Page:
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Hip dysplasia is a condition that we find in some larger breeds of dog. The problem with hip dysplasia is that the hip does not fit together very well. So the hip is made up of the cup inside the pelvis and the top of the femur of the back leg. What should happen is this femur should fit nice and snug inside the cup of the pelvis and so when it rotates, it has a lot of contacts there and has really good movement within the joint of the hip. So when you fully extend the leg, it can go all the way back and you can flex it all the way up. This is a congenital condition, so animals are... Dogs are born with this. If they are going to have hip dysplasia, it does not happen because of something you have done, it is something they are born with.

And it does not always become apparent until they grow into a certain size. So normally from nine months onward is where you may start to look at it. Up to that point, they are growing and they are not as heavy as they are once they get to nine months plus. And so the movement or the lack of range of movement in the hip is not always apparent. Once it is, we need to look into what we are going to do about it. So there are varying degrees of hip dysplasia, some are quite mild and others are far more advanced. In those advanced cases, they are the ones that may require surgery and they effectively have a hip replacement. So they have a ball and socket joint that is then giving them the range of movement that they would have in a normal hip. It can affect one or both sides of the hips and does not seem to change from breed to breed, it is just random.

The most common breeds that get affected are Labradors, German Shepherds, Rottweilers and we do see some in Border Collies as well. And the reason it would become apparent as they will start to, when they are running, start to bounce on their back legs instead of running independently on their back legs they tend to do what is called bunny hopping. They may also sit a little bit funny, that would be the first clue. When we do x-rays, we try to do them as late as we possibly can. So in a six-month-old dog, not all the bones will have had their full growth yet. And so interpreting those images and to see the degree of hip dysplasia, is not always as easy as it is when they are older.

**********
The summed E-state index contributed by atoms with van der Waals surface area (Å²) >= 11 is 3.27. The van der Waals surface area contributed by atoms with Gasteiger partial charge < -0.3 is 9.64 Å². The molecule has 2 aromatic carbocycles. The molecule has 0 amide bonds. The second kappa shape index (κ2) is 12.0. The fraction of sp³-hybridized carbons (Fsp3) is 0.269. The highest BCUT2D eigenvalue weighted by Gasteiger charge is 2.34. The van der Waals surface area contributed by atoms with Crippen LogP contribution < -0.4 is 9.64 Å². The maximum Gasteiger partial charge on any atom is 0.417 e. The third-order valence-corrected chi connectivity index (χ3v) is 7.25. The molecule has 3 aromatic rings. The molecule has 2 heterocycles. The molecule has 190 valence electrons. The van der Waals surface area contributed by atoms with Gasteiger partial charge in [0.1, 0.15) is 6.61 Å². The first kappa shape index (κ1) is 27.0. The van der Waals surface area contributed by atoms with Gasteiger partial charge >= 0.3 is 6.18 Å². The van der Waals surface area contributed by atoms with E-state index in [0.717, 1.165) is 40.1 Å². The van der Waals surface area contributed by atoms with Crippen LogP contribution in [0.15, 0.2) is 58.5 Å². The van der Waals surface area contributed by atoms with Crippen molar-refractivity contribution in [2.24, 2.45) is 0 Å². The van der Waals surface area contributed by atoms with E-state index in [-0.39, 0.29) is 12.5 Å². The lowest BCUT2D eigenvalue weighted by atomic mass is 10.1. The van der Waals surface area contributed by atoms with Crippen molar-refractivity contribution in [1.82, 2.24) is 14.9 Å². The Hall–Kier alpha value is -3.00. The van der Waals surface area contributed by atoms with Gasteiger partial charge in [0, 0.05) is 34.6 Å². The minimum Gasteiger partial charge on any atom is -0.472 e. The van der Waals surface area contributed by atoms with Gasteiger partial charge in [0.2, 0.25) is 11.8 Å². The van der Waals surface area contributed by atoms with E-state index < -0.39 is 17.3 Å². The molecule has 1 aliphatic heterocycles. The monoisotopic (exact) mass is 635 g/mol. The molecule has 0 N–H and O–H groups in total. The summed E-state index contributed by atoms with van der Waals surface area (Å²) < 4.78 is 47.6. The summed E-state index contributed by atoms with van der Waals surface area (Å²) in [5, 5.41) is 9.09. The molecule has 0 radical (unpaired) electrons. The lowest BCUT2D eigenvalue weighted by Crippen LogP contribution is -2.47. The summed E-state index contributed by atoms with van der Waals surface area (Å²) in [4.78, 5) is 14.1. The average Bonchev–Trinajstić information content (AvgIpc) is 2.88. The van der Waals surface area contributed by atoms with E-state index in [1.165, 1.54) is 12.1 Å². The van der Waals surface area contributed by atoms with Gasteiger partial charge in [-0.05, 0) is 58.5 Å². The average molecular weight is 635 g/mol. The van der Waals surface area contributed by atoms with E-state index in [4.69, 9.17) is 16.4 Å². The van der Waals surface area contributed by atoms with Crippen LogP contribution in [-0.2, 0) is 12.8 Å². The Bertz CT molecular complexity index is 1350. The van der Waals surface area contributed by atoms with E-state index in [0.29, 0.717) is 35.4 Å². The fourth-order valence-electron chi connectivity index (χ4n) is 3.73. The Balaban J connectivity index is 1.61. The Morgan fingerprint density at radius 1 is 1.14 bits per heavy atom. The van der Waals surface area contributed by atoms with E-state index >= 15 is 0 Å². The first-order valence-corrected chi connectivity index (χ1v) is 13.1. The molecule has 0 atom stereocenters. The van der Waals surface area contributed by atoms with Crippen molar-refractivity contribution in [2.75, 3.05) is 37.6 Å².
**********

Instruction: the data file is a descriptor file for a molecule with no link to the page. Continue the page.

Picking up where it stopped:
Once confirmed and diagnosed, we either go down a surgical route or a management route. So in the milder cases, it may be that we want to do physiotherapy just to try and build up the muscle and improve the range of movement in that limb. As they get older, cases of hip dysplasia, dogs with hip dysplasia, are more likely to develop arthritis in the hip joint and therefore we are looking for signs of pain and reduced mobility in the hips and then treating that accordingly with pain relief and joint supplements, acupuncture, hydrotherapy and physiotherapy as required ongoing throughout their lives.

Hip dysplasia is similar to any of these congenital joint diseases, in that if your dog is overweight or too heavy, then the pain and the range of motion is going to be more impaired. So it is really important with any dog, whether they go for the surgical option of a hip replacement or whether you are managing them with pain relief and joint supplements, to make sure their weight is good for them. And if they are overweight you need to get into your vets, contact your veterinary nurse and get them booked into your local veterinary weight watchers.